What do you get the collateralized loan obligation investor who has everything except, erm, new supply and, uh, positive returns?
How about a hedge?
Securitized product analysts at JPMorgan Chase & Co. are on the case, searching for new ways for investors to offset their holdings of the bundled leveraged loan products.
"In light of the continued selloff, we’ve discussed hedging CLOs with investors interested in protecting themselves against further declines," wrote analysts Rishad Ahluwalia and Jacob Kurosaki.
Their efforts couldn't come at a better time for CLO investors given recent price action in the space. Where CLOs were once the darlings of spread investors, they have since fallen largely out of favor thanks in part to new regulation and a general selloff in credit-related products; no new CLOs priced last week and monthly sales of the products are languishing at their lowest levels since 2012.
Hedging the (gloomy) performance of the sliced-and-diced loans, meanwhile, is tricky given that the best instrument will depend on what part of the CLO is being protected. Furthermore, the JPMorgan analysts back-test potential hedges against a specific one-year period beginning in March 2014 and ending 12 months later.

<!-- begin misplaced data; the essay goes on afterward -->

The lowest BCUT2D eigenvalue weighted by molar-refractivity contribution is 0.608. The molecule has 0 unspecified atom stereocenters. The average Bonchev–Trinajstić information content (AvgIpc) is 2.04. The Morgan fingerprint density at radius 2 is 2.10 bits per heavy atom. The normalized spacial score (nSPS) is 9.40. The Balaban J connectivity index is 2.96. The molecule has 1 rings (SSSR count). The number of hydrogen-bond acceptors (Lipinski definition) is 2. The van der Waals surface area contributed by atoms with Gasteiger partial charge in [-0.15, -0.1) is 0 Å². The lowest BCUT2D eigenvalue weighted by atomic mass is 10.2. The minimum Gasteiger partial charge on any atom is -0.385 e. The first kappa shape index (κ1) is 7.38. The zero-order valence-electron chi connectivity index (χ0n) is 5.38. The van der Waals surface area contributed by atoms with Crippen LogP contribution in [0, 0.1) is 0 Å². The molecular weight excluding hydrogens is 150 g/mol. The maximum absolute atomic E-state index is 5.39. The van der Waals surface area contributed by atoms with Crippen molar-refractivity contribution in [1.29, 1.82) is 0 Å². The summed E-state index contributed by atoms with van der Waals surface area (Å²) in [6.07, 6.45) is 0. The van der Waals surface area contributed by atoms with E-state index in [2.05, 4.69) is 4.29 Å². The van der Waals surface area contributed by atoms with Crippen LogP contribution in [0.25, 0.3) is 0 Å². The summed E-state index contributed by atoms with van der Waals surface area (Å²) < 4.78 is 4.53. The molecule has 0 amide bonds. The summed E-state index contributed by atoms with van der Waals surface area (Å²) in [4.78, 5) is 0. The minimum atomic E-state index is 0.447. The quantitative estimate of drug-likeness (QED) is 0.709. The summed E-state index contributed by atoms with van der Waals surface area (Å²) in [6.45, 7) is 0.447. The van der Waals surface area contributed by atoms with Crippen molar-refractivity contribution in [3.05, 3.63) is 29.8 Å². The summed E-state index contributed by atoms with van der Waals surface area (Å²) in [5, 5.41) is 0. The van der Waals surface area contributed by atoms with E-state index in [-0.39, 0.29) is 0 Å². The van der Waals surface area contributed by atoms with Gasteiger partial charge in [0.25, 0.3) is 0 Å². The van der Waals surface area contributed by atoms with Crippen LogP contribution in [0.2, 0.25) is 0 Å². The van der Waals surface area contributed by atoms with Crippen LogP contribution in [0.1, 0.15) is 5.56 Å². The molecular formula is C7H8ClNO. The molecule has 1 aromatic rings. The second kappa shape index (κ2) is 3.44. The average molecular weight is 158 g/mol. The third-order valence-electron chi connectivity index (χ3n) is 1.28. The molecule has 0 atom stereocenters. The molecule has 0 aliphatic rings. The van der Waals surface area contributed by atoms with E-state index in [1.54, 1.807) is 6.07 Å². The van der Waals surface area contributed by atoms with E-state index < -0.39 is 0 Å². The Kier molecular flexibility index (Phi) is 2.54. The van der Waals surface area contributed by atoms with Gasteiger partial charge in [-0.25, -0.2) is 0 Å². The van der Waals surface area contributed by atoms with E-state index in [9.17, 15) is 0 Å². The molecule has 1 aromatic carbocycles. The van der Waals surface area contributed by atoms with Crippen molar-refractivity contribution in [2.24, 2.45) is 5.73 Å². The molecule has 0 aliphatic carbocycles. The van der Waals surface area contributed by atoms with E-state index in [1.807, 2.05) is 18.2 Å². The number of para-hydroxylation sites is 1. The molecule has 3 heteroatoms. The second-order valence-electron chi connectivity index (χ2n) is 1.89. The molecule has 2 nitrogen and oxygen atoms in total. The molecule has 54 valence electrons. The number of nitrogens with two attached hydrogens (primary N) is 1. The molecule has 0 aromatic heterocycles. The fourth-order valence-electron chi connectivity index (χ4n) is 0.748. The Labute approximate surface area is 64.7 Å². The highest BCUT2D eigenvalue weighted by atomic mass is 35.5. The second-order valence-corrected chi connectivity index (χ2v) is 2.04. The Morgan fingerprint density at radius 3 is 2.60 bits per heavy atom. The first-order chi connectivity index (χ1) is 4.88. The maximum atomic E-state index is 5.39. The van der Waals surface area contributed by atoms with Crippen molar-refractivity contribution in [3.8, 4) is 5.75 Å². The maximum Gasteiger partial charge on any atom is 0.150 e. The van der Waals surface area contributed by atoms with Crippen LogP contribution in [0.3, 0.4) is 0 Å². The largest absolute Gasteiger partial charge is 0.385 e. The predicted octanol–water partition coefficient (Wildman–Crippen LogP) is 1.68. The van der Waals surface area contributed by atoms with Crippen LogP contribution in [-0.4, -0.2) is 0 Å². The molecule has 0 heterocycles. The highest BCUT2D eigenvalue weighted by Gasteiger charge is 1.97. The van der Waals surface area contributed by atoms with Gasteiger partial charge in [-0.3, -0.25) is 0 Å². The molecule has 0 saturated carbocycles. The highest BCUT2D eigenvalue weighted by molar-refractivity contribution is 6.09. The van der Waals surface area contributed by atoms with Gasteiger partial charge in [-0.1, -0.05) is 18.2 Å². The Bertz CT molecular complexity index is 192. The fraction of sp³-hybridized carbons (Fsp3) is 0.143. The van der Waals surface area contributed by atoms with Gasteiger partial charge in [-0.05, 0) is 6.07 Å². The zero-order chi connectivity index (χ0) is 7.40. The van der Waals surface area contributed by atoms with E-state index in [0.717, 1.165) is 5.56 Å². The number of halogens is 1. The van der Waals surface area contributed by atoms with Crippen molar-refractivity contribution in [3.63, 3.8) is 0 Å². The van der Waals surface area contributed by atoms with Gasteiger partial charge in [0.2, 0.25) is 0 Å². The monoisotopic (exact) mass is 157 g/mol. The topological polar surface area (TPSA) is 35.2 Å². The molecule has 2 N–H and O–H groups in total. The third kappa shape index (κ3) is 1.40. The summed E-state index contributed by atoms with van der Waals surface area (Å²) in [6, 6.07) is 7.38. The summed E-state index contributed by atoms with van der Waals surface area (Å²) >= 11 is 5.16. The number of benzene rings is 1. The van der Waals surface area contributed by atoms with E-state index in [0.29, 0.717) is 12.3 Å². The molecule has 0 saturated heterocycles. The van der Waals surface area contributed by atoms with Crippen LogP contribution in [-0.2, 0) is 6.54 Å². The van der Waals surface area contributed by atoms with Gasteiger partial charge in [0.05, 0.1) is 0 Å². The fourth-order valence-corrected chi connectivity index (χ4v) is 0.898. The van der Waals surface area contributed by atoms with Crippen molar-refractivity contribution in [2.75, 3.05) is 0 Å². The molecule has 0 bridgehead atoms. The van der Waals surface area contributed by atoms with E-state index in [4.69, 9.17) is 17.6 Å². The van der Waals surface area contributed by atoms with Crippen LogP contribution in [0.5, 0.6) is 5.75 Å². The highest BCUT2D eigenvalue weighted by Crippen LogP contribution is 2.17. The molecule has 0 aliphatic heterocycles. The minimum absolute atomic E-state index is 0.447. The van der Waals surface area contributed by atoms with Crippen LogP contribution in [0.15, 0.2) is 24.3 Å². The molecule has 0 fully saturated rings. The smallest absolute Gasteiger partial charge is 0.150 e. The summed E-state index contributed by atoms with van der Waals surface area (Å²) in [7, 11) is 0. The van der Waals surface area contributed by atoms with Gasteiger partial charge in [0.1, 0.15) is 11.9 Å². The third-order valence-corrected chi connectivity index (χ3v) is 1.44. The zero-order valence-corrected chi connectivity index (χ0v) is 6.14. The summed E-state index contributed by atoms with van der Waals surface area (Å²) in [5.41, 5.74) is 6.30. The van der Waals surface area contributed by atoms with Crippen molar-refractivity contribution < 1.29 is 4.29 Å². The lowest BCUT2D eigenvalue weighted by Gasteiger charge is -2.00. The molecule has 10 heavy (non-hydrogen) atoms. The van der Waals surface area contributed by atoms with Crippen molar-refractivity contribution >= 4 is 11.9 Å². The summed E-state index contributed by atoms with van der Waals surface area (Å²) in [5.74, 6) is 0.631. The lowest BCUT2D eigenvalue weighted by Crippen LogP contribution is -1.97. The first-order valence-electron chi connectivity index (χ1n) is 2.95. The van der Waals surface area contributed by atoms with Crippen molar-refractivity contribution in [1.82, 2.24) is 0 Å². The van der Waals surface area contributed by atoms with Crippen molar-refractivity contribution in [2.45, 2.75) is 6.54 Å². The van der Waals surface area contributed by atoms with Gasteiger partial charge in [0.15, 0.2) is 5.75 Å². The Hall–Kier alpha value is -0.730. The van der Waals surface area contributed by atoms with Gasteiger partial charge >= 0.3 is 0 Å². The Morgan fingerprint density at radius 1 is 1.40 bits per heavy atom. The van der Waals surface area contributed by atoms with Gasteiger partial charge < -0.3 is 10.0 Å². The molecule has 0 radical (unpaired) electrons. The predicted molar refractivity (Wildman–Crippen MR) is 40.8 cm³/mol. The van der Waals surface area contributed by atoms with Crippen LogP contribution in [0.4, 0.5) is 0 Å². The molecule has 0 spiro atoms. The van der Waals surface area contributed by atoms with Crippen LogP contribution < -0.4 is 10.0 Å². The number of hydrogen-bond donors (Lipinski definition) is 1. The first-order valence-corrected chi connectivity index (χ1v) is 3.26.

For the most senior triple-A tranche, the Markit CDX.IG index of credit default swaps tied to investment-grade companies is your best bet, according to JPMorgan's analysis. The same goes for single-A tranches, which aren't senior enough to make loan-related total return swaps (TRS) a good match.
For BB-rated trenches, TRS linked to loans do come out on top in the one-year test period, but that's relatively speaking given the recent gappy price performance shown in the latter chart.
"There are no perfect hedges for CLOs, and this analysis demonstrates, amongst other things, the relationships of hedges in the one year period starting in March 2014 and the second half of 2015," the JPMorgan analysts conclude. "In particular, BB CLOs which have a levered exposure to leveraged loans would likely have exacerbated price swings in periods of high volatility."